Now those things still might be there a little bit. That’s where I want to run to the Lord and fight against those things. But what you’ll see and what many of you can understand is all of a sudden when someone puts their trust in Christ, there begins a work of renewal that begins to change the way we look. We start to see some things. Where we used to run over here in a certain situation, we used to respond this way, now we respond a different way.
It’s easier for us to do it. Where we used to never be able to respond with grace and patience to people, all of a sudden, there’s patience that’s there. The same can be true of a number of our lives. Think through stories of addiction where you’ve known people who were enslaved to something and they found real freedom.
Not the kind of freedom that says, “I don’t drink anymore, but I still smoke cigarettes and drink coffee like it’s my job,” but the kind of freedom that says, “I don’t need any of that stuff, because there’s a growing and increasing peace that’s occurring in my heart that I can’t quite explain, but I think I know who is responsible for it.”
Every single life that bears a mark of transformation by the Holy Spirit is a picture of what’s to come. Every single life that has been restored and redeemed and saved from sin is a glimpse of what that day will be like when we are restored, renewed, transformed, and with him in the new creation. What this also means is the sufferings we experience, the things that have wounded us, the things that have caused us grief, don’t have the same kind of sting they once did.
The reason this is true is the hope we have is an objective hope, which just means it doesn’t rest upon us, but it rests upon another. When we look at Jesus raised from the dead, ascended into heaven, the one who proclaims he will come again, what we’re seeing is that fixed realty that if Jesus was raised from the dead, everything God has promised to us will in fact occur. We have an objective hope that doesn’t rest upon our own ability to manufacture it. He will, because he was raised, complete what he came to do.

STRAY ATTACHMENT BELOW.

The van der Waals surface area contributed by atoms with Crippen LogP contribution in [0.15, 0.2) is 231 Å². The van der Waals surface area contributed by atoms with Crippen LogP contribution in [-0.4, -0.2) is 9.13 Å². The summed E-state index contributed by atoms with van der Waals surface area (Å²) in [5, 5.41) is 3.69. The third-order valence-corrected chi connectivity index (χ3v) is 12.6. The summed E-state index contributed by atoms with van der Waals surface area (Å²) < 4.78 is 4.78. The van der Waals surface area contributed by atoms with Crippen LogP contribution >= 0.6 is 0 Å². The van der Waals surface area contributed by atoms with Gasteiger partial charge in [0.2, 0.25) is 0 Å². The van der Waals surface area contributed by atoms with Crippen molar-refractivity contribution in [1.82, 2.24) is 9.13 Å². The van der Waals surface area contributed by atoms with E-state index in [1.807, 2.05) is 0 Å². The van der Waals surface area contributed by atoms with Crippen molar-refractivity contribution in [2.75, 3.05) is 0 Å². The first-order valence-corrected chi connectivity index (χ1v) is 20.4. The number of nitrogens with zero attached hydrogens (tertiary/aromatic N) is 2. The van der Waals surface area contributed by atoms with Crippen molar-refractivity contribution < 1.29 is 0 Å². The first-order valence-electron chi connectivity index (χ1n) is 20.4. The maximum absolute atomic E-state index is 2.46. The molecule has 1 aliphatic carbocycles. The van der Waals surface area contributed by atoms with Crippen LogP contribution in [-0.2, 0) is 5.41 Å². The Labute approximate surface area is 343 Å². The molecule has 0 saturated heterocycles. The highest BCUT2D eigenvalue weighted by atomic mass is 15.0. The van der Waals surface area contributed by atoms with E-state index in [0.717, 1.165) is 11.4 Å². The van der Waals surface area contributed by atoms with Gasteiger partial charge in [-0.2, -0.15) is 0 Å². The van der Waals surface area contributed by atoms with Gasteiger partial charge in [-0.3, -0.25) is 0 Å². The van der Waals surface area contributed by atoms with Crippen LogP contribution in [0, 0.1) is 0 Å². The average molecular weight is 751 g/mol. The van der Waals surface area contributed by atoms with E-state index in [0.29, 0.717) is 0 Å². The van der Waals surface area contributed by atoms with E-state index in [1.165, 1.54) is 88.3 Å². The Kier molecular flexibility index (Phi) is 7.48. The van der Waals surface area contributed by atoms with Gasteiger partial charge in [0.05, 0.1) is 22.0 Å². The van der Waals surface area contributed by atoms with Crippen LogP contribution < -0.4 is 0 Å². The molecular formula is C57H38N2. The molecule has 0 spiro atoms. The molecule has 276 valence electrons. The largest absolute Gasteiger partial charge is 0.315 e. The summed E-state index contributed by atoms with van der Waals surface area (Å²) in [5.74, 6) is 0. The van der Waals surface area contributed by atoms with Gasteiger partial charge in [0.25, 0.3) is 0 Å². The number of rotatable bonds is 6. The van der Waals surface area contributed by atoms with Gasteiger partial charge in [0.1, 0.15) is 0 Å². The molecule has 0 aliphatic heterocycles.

What this means for you is we don’t have to set up false places of refuge that always end up disappointing and leaving us exposed. We can run to the one who is a certain and fixed refuge that provides us ultimate shelter in the storm. That’s what I love about the way Paul Tripp so, sort of concisely, words it. He says, “Hope is a person, and his name is Jesus Christ.”
Some of you guys who know me and know my wife Aimee, you know for the last several years we have walked through a long season with a struggle with infertility. We’ve been married for seven and a half years. For the last two and a half of those years we’ve desired to have kids. We’ve longed for what it will be like to be a mom and a dad. The Lord in his grace and in his mercy has not allowed that to happen for us.
There have been days where that’s been a lot harder than it might be today. I know I’m not the only one who has experienced that. It can be very difficult for us when we come into a place that’s literally filled with babies. Praise the Lord that it is, but it can be difficult for us because we know the longing. We know the desire. This is what we’ve learned in the midst of this. All of the desires we have, all of the things we’ve longed for, have shown us what we really need and what we really desire is that objective hope. It is Jesus.
When we say, “Hope is a person, and his name is Jesus Christ” in our house, we understand it and we mean it. We run to it again and again and again, because it’s the present hope we need in the midst of all of the things that would show us we’re still living a broken life in a broken world. It’s here. When the desires of our hearts begin to show us, when the cry of our hearts begin to reveal to us, we long for something, when we see the future hope, we see the reality of a present hope. It’s here where our desires begin to give way to what it actually means to become partakers of this hope.
Let’s continue reading, verse 6. We’ll pick up where we left off. I want you to pay careful attention to the first three words. “To the thirsty I will give from the spring of the water of life without payment. The one who conquers will have this heritage, and I will be his God and he will be my son.” We become partakers of this hope when the desires we have within us don’t terminate on creation but they terminate on the one who created it in the beginning.